“We can have something as limiting as a mono composite track of dialog, music and effects and psycho-acoustically cheat it to amazing levels so you hear stereo material. Or where you have stereo dialog, stereo music and stereo effects, we can treat them all independently to where you have a nice surround spread to it,” explains Gersh. “This is an off-line process where we’re creating stereo cues, locate positions, and soundfield information based on our now in-sync material
Depending on the type of project, the process now moves on to either the nearfield mix room or the larger Rick Chace Theater, both THX-certified.
“We’ll place the source through the stereo programmer’s cues, and then do the mixing in here,” explains mixing engineer Greg Faust, from the nearfield room. “We’re using Pro Tools for editing and we mix into 5.1 or 6.1 mostly at the board.”
Just over a year ago, Chace purchased a second building a short walk from its main facility. The newly renovated building houses a fully functioning Foley stage as well as the 34’ x 25’ x 16’ Rick Chace Theater, with its 60-channel LaFont Chroma cinema console, various high-end processors, Pro Tools and Sonic Solutions workstations, 5.1 monitoring and video projection.
Remastering engineer Jim Young is an old hand at creating some of the best “upmixed” stereo surround tracks in the business. Around the World in 80 Days features one of the best examples of early surround, he says.
“We just augmented the original left/center/rights when we made the 5.1 track and used the original mix as a primary source,” explains Young. “I’ve never seen that much care put into a surround track, it’s extraordinary, especially for 1956. Ninety-five per cent of the credit goes to the people who made this movie in the first place. All we did was not screw it up basically.”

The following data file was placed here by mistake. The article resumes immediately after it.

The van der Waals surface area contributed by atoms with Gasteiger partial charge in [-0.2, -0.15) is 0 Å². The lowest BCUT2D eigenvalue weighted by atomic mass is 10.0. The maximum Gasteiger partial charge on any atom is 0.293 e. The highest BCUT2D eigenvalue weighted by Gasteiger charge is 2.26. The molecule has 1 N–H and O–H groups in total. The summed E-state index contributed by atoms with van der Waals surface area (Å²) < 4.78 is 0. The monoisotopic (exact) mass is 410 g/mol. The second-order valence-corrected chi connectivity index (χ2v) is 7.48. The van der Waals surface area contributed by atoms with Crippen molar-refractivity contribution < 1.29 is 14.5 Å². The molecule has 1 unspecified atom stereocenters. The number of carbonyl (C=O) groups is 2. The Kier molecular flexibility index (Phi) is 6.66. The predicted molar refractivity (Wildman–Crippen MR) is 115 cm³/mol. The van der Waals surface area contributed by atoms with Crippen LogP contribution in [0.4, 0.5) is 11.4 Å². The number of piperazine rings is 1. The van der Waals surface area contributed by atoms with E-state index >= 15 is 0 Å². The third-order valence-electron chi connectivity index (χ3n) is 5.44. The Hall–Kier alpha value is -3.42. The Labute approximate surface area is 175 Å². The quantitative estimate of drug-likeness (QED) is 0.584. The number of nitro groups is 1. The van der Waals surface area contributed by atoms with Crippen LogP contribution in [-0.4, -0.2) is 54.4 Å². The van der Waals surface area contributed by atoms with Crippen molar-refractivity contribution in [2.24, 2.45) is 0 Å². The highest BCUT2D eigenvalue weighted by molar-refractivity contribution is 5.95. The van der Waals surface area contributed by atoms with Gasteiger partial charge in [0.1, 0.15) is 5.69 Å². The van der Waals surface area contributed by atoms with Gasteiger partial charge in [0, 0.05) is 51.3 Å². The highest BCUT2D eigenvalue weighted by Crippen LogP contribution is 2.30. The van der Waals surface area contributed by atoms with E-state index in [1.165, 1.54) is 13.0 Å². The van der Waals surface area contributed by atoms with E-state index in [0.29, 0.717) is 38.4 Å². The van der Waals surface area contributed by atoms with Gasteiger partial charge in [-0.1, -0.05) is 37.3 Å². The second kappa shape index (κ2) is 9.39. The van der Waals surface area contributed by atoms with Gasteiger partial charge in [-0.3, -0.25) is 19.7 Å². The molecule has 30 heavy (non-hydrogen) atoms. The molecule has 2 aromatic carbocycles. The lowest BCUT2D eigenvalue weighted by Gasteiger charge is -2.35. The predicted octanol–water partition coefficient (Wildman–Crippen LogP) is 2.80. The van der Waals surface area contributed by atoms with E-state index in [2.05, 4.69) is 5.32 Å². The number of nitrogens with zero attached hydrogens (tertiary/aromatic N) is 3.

The next step is the encoding process: Dolby Digital (or DTS) in the case of a theatrical release print or, in one of the compression rooms, AC3, the format for encoding for DVD Audio. Clients receive a computer file based on the final mixes, as well as a safety analog copy of the full data of the digital mix. “That’s still the best thing for putting in the vault for the next 15 years,” notes Young.
For a theatrical release, the very last stage of the process is to have an optical soundtrack made that can be put onto the release print. Veteran optical recording/film prep manager Thom Piper works his magic in this highly specialized area, to make the final long-lifespan “museum quality” print.
“There have been few changes in how movies are presented. The majority of it still is optically based,” explains Gersh, of the end-product. “You’re listening to a soundtrack that is coming from that celluloid film the picture is actually projected from. The only difference now is you have that analog track but in addition there’s a Dolby Digital or potentially a DTS track. The digital soundtrack is very similar to what you would hear on your DVD player, since it’s all from the same master. What’s cool nowadays is you can get a very similar sounding soundtrack in the home as in the theater, and they’re very close to the original master.”
By Sam Molineaux